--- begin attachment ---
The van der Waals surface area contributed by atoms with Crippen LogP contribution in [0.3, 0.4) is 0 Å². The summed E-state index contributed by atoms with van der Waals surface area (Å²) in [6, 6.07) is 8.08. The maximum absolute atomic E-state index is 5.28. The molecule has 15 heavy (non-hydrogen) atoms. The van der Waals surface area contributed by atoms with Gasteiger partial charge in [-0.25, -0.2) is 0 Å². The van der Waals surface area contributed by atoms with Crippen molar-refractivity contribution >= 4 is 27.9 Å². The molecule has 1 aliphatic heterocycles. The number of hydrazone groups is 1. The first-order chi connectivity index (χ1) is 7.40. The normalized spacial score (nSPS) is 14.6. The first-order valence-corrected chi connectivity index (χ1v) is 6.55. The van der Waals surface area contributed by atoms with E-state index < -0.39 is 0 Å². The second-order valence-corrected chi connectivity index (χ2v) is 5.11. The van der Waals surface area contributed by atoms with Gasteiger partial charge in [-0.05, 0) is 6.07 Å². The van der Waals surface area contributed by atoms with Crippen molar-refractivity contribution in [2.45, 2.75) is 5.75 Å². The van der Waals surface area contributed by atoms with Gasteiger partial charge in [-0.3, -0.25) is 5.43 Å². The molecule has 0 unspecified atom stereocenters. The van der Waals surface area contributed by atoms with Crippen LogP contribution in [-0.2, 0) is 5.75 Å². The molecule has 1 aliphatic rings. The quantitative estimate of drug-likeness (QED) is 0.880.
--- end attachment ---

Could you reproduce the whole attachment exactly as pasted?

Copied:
The van der Waals surface area contributed by atoms with Crippen LogP contribution in [0.3, 0.4) is 0 Å². The summed E-state index contributed by atoms with van der Waals surface area (Å²) in [6, 6.07) is 8.08. The maximum absolute atomic E-state index is 5.28. The molecule has 15 heavy (non-hydrogen) atoms. The van der Waals surface area contributed by atoms with Gasteiger partial charge in [-0.25, -0.2) is 0 Å². The van der Waals surface area contributed by atoms with Crippen molar-refractivity contribution >= 4 is 27.9 Å². The molecule has 1 aliphatic heterocycles. The number of hydrazone groups is 1. The first-order chi connectivity index (χ1) is 7.40. The normalized spacial score (nSPS) is 14.6. The first-order valence-corrected chi connectivity index (χ1v) is 6.55. The van der Waals surface area contributed by atoms with E-state index < -0.39 is 0 Å². The second-order valence-corrected chi connectivity index (χ2v) is 5.11. The van der Waals surface area contributed by atoms with Gasteiger partial charge in [-0.05, 0) is 6.07 Å². The van der Waals surface area contributed by atoms with Crippen molar-refractivity contribution in [2.45, 2.75) is 5.75 Å². The van der Waals surface area contributed by atoms with Gasteiger partial charge in [-0.3, -0.25) is 5.43 Å². The molecule has 0 unspecified atom stereocenters. The van der Waals surface area contributed by atoms with Crippen LogP contribution in [-0.2, 0) is 5.75 Å². The molecule has 1 aliphatic rings. The quantitative estimate of drug-likeness (QED) is 0.880.